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Summary: CFO Forum in Buenos Aires

Segal, Fiorillo, Gonzalez

(Image: Lucas Heavy)

August 30, 2016

Argentina is poised for an economic rebound under a new conservative government, but much-needed investment isn’t about to flood in. That was the consensus at the Council of the Americas CFO Forum in Buenos Aires, Argentina, on August 23.

“The uncertainty we all face here is Argentina,” said Daniel González, CFO of YPF, the state-run energy company. “What complicates our lives at YPF is not the price of oil or if a well comes up dry, but regulations that change every day. This makes it hard to plan for the long term.”

A bumpy road to a promising economic rebound

Argentina’s new president, Mauricio Marci, has been making it easier to do business in the country since taking office in December. He’s ended the capital and currency controls of his populist-left predecessors of 2003 to 2015, devalued the peso by more than 30 percent and pulled the nation out of a 15-year debt default.

Even so, the economy is shrinking, inflation and salaries are high, the fiscal and trade accounts are in deficit, and energy shortages are frequent.

Fernando Navajas, chief economist at the Fundación de Investigaciones Económicas Latinoamericanas (FIEL) said Macri’s challenges to reviving the economy are like navigating a meteoroid field.

Macri grazed one such collision in August, when the Supreme Court annulled his 400 percent hikes in residential gas tariffs. The decision delays a cut in energy subsidies, key to reducing the fiscal deficit and luring investment to shore up energy supplies and fuel longer-term economic growth.

Economic growth, inflation outlooks

Navajas expects the economy to contract 1 percent this year before rebounding by more than 3 points in 2017, helped by an expected influx of dollars from a tax amnesty and a boost to consumer spending from higher pensions and salaries. If Macri’s coalition can sustain power in the 2017 midterm elections, the economy should grow annually by 4 to 5 percent, Navajas said.

Macri also wants to chop the inflation rate to the single digits by 2019, a big challenge. Navajas expects inflation to recede to 21 percent in 2017 from 38 percent in 2016, but said it likely won’t dip below 15 percent before 2019.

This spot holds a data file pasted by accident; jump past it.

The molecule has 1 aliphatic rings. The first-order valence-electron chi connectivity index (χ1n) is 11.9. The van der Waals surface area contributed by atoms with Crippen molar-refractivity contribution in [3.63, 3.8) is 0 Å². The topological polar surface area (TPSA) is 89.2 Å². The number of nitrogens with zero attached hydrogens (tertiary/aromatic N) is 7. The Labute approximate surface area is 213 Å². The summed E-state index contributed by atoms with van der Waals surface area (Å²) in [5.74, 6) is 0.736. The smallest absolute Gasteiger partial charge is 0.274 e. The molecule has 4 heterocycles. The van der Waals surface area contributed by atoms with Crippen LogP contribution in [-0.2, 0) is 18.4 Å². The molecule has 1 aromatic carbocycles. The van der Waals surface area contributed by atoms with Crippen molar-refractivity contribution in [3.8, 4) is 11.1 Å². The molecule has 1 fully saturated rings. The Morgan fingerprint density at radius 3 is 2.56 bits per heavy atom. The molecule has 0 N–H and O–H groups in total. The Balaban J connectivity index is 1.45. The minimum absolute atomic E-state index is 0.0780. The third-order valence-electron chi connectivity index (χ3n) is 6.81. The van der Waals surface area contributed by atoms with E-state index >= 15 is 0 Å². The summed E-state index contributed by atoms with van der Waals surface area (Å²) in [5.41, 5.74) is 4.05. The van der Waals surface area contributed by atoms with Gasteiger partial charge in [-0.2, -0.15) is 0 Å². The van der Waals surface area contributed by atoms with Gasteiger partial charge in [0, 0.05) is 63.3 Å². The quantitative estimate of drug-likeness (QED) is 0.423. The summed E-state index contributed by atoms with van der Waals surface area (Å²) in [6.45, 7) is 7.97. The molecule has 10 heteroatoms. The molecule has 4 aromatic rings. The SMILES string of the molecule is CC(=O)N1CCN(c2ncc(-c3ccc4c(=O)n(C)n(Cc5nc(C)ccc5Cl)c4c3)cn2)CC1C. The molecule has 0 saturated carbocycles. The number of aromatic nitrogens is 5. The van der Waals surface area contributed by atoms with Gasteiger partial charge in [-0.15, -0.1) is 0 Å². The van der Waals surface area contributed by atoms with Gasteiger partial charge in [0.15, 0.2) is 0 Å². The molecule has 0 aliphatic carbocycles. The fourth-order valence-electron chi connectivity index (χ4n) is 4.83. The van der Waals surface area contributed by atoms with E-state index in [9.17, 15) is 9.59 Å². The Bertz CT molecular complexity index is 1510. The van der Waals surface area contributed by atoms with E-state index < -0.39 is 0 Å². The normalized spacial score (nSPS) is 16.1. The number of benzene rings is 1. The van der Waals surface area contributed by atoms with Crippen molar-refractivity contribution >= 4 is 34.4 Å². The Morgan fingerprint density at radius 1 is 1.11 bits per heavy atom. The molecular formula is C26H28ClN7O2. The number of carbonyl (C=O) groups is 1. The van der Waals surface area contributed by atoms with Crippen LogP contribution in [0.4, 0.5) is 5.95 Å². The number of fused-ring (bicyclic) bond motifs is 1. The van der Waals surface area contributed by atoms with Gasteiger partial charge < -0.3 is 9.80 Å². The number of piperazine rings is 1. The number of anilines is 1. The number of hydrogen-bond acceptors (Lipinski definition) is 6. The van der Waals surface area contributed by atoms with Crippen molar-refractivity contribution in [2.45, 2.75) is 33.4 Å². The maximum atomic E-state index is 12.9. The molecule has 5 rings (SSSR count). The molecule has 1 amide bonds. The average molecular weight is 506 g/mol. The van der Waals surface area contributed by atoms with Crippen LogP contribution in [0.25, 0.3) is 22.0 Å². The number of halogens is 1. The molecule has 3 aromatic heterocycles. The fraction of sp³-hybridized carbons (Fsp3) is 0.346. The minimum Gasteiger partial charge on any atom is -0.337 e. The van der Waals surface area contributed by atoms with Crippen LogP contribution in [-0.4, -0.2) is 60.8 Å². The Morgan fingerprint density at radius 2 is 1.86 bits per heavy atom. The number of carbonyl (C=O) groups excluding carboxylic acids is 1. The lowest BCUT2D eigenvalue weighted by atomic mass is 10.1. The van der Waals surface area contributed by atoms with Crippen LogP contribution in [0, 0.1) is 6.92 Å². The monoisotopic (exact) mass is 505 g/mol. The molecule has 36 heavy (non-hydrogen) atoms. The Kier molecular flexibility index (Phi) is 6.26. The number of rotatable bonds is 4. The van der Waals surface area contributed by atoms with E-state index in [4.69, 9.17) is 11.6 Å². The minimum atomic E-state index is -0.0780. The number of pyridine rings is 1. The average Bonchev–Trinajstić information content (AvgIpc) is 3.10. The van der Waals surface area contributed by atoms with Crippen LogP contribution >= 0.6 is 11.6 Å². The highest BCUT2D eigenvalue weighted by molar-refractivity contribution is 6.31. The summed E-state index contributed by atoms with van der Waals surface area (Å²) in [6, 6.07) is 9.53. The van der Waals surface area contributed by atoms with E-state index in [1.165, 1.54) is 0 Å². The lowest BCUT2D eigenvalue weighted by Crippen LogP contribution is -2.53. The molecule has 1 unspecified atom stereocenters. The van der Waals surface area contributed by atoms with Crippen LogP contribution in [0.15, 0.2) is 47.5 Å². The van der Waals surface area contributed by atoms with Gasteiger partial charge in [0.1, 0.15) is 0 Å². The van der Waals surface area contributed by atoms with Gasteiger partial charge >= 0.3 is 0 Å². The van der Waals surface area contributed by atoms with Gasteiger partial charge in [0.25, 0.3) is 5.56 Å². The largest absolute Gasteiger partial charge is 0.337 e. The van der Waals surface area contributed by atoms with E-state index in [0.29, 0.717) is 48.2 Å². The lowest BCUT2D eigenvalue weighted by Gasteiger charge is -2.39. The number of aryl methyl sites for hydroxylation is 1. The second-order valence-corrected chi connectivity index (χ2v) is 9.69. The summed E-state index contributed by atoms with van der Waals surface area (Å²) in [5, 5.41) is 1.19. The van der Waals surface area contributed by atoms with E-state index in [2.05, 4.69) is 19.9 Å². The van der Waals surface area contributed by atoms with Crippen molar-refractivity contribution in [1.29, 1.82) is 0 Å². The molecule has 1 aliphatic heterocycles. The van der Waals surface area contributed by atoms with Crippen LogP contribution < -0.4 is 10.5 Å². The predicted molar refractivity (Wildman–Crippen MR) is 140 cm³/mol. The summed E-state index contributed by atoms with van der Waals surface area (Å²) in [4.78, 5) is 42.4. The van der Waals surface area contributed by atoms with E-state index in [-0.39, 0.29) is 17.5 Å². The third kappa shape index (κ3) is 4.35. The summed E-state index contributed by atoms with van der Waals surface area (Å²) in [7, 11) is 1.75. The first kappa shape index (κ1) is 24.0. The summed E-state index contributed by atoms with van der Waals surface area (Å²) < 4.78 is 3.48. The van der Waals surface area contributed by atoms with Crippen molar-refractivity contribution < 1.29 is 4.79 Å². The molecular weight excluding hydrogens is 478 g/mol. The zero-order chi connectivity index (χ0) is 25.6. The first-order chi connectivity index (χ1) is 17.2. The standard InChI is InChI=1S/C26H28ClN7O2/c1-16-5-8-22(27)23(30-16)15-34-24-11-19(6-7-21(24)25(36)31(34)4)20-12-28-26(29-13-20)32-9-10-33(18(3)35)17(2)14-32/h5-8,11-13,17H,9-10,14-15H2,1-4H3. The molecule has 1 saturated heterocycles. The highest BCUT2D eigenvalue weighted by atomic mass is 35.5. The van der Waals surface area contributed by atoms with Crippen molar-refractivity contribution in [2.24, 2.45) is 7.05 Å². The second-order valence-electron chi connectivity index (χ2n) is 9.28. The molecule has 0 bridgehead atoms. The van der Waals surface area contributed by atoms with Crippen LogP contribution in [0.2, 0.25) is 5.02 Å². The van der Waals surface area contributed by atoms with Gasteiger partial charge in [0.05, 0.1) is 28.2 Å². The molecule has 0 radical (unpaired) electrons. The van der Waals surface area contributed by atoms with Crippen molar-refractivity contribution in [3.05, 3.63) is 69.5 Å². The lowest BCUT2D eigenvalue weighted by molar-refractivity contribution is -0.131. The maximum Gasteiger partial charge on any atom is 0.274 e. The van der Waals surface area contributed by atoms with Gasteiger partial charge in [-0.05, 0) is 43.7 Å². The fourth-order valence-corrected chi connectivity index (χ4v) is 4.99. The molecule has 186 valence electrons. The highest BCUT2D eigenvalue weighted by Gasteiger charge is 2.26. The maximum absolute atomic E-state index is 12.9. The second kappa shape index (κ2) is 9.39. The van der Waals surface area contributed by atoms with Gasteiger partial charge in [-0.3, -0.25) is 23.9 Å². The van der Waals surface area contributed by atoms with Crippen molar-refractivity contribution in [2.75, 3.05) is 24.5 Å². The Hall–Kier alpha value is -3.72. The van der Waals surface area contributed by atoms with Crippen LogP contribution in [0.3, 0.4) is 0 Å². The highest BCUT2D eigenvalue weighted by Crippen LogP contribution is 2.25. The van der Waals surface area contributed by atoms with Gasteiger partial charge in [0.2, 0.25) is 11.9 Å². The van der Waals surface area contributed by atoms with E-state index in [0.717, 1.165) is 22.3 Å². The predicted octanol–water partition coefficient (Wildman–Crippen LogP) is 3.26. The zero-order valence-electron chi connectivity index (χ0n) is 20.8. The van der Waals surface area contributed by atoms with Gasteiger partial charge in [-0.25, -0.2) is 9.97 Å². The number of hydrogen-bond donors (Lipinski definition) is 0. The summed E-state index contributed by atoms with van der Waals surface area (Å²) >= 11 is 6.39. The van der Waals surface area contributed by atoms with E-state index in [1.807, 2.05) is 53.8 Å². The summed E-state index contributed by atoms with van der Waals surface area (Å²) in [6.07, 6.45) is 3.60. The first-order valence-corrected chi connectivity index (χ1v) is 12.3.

CFOs should under promise, over deliver, and leverage technology

This lukewarm forecast means that the job of CFOs won’t get any easier just yet, even as investor confidence improves in the country’s prospects.

The economic reforms “are good for the long term, but they have created a level of expectations that are difficult to satisfy in the short term,” González said. “Part of our job as CFOs is to provide a framework of realism. You have to always shoot to under promise and over deliver, all without being negative.”

To sustain or boost profits even in hard times, innovation and technology are vital for finding growth opportunities, said Alejandro Scannapieco, CFO of Globant, a software developer. “CFOs must leverage technology. It’s there. You have to work with it. You have to take intelligent risks and optimize the use of scarce resources,” he said. “What’s important is how to convert information into something strategic to allow the company to accelerate its growth, make better decisions, and expand.”

Strategies for developing talent and diversity

To build the best team in a company, diversity is key, as is encouraging people to do their best by helping them climb in positions, such as through mentoring, said Ignacio Marseillan, a senior partner at Spencer Stuart, an executive search firm.

“When you hire a person, they have 70 to 80 percent of the competencies you need,” he said. With mentoring and training, he said, “You can help develop the rest when they are on the job.”

Francisco Scasserra, a director at PageGroup, another executive recruiting firm, said another key for team development is diversity, as it will enthuse a company with a wider range of ideas. Take age diversity, for example. Millennials are the leaders of the future, but to help them grow with the company, Scasserra recommends taking extra time to understand what they want, such as flexible working hours. “Listen to them and find out what they want and try to align them with the interests of the company,” he said.

This summary was prepared by Latin Trade